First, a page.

(2) For the purposes of this Act:
(b) Two periods of unemployment of not less than two days each, separated by a period of not more than two days, during which the insured contributor has not been employed for more than twenty-four hours or two periods of unemployment of not less than one week each separated by an interval of not more than six weeks, shall be treated as a continuous period of unemployment, and the expression "continuously unemployed" shall have a corresponding meaning.
§ Dr. MACNAMARA
I beg to move, in Sub-section (2), paragraph (b), to leave out the words, "one week" ["not less than one week"] and to insert instead thereof the words, "three days."
This Amendment affects the rule as to continuous unemployment. The effect of the present Amendment is that if the workman is not employed for three days continuously and then obtains work and remains employed for a period not exceeding six weeks and then again falls out of employment continuously for three days, the two periods of three days each may be linked together for the purposes of benefit. It will not require a second waiting period of unemployment. I will deal with the whole question of this three days instead of a week at a later stage.
§ Amendment agreed to.
§ CLAUSE 8.—(Disqualifications for unemployment benefit.)
(1) An insured contributor who has lost employment by reason of a stoppage of work which was due to a trade dispute at the factory, workshop, or other premises at which he was employed shall be disqualified for receiving unemployment benefit so long as the stoppage of work continues, except in a case where he has, during the stoppage of work, become bonâ fide employed elsewhere in the occupation which he usually follows or has become regularly engaged in some other occupation.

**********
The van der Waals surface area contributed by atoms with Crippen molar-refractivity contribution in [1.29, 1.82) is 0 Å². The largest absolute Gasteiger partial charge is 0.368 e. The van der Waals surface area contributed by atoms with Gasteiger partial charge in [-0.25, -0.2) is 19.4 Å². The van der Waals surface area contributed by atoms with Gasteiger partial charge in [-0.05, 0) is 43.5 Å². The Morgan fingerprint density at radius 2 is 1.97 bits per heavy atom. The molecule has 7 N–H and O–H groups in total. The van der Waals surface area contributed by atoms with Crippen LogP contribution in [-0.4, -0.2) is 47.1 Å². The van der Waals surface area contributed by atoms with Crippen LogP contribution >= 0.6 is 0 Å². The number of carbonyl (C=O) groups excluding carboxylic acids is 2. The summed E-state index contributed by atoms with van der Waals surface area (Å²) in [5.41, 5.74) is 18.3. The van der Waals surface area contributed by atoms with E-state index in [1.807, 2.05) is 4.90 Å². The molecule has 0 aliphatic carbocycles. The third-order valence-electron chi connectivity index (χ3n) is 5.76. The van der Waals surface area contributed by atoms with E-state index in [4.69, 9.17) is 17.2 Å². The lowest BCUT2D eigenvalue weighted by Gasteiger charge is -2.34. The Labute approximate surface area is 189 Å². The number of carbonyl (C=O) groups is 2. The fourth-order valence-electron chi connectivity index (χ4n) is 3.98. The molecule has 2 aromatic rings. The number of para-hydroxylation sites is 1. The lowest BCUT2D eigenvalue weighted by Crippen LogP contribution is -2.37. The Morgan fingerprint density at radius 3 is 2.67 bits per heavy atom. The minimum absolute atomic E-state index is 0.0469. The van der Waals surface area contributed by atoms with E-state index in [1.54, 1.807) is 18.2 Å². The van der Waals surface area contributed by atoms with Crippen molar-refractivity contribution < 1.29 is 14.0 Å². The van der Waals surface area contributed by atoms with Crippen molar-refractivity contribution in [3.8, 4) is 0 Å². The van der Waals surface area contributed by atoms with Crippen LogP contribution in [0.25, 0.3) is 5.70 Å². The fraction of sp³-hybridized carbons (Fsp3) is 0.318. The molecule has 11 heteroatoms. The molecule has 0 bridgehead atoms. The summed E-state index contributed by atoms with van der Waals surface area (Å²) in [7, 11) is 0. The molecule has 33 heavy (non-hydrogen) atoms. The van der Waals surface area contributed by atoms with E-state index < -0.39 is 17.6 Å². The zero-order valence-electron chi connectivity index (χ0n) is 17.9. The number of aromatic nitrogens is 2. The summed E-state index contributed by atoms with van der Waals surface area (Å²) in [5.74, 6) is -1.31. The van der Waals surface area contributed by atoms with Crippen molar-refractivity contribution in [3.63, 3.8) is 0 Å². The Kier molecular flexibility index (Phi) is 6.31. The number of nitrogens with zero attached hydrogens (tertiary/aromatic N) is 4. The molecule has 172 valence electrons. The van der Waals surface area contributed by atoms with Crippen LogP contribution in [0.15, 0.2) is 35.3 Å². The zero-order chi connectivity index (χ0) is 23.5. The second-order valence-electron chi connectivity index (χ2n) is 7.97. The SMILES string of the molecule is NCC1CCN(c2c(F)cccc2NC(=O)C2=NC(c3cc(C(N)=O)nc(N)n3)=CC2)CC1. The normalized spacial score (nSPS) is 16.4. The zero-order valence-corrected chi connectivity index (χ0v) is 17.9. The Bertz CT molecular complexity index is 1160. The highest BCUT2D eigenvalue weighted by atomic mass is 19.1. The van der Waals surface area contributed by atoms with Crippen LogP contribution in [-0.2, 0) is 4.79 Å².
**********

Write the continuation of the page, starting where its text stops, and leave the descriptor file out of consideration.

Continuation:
Where separate branches of work which are commonly carried on as separate businesses in separate premises are in any case carried on in separate departments on the same premises, each of those departments shall, for the purposes of this provision, be deemed to be a separate factory or workshop or separate premises, as the case may be.
(2) An insured contributor who loses his employment through his unsatisfactory conduct, or who voluntarily leaves his employment without just cause, shall be disqualified
for receiving unemployment benefit for a period of six weeks from the date when he so lost or left his employment.
(3) An insured contributor shall be disqualified for receiving unemployment benefit while he is an inmate of any prison or any workhouse or other institution supported wholly or partly out of public funds, or, subject to the provisions of this Act, while he is resident, whether temporarily or permanently, outside the United Kingdom.
(4) Where an insured contributor ceases to be employed within the meaning of this Act and continues for a period of twelve months to be a person who is not so employed, he shall be disqualified for receiving unemployment benefit until twelve contributions, exclusive of any contributions paid in respect of him before he so ceased, have been paid in respect of him under this Act.
(5) An insured contributor shall be disqualified for receiving unemployment benefit while he is in receipt of any sickness or disablement benefit or disablement allowance under the National Insurance (Health) Acts, 1911 to 1919.
Mr. T. THOMSON
I beg to move, in Sub-section (1), to leave out the words "reason of a stoppage of work which was due to," and to insert instead thereof the words "the withdrawal of his labour in order to participate in."